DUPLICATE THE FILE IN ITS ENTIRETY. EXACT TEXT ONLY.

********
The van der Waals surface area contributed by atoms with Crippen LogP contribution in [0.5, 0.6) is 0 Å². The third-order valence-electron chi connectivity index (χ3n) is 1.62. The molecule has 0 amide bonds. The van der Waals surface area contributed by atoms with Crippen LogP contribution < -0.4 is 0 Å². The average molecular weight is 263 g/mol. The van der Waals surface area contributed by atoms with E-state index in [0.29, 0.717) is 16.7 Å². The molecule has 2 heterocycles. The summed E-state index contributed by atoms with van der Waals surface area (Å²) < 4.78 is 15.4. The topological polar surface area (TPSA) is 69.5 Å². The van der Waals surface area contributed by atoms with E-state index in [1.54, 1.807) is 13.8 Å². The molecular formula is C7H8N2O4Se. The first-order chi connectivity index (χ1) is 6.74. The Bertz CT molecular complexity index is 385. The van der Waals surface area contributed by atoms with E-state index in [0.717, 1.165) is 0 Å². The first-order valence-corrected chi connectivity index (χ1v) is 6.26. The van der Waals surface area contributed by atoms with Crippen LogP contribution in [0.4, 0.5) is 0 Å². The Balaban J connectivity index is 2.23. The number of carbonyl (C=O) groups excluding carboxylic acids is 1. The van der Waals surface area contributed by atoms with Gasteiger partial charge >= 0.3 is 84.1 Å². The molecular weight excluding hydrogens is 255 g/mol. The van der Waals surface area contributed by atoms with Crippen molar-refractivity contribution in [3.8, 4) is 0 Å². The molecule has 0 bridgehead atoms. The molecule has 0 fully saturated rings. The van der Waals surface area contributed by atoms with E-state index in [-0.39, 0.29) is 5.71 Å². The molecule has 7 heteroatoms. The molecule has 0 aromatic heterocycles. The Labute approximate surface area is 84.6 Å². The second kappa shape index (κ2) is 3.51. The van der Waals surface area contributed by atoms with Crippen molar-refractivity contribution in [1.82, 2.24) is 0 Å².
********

The van der Waals surface area contributed by atoms with Crippen LogP contribution in [0.5, 0.6) is 0 Å². The third-order valence-electron chi connectivity index (χ3n) is 1.62. The molecule has 0 amide bonds. The van der Waals surface area contributed by atoms with Crippen LogP contribution < -0.4 is 0 Å². The average molecular weight is 263 g/mol. The van der Waals surface area contributed by atoms with E-state index in [0.29, 0.717) is 16.7 Å². The molecule has 2 heterocycles. The summed E-state index contributed by atoms with van der Waals surface area (Å²) < 4.78 is 15.4. The topological polar surface area (TPSA) is 69.5 Å². The van der Waals surface area contributed by atoms with E-state index in [1.54, 1.807) is 13.8 Å². The molecular formula is C7H8N2O4Se. The first-order chi connectivity index (χ1) is 6.74. The Bertz CT molecular complexity index is 385. The van der Waals surface area contributed by atoms with E-state index in [0.717, 1.165) is 0 Å². The first-order valence-corrected chi connectivity index (χ1v) is 6.26. The van der Waals surface area contributed by atoms with Crippen LogP contribution in [0.4, 0.5) is 0 Å². The Balaban J connectivity index is 2.23. The number of carbonyl (C=O) groups excluding carboxylic acids is 1. The van der Waals surface area contributed by atoms with Gasteiger partial charge >= 0.3 is 84.1 Å². The molecular weight excluding hydrogens is 255 g/mol. The van der Waals surface area contributed by atoms with Crippen molar-refractivity contribution in [3.8, 4) is 0 Å². The molecule has 0 bridgehead atoms. The molecule has 0 fully saturated rings. The van der Waals surface area contributed by atoms with E-state index in [-0.39, 0.29) is 5.71 Å². The molecule has 7 heteroatoms. The molecule has 0 aromatic heterocycles. The Labute approximate surface area is 84.6 Å². The second kappa shape index (κ2) is 3.51. The van der Waals surface area contributed by atoms with Crippen molar-refractivity contribution in [1.82, 2.24) is 0 Å².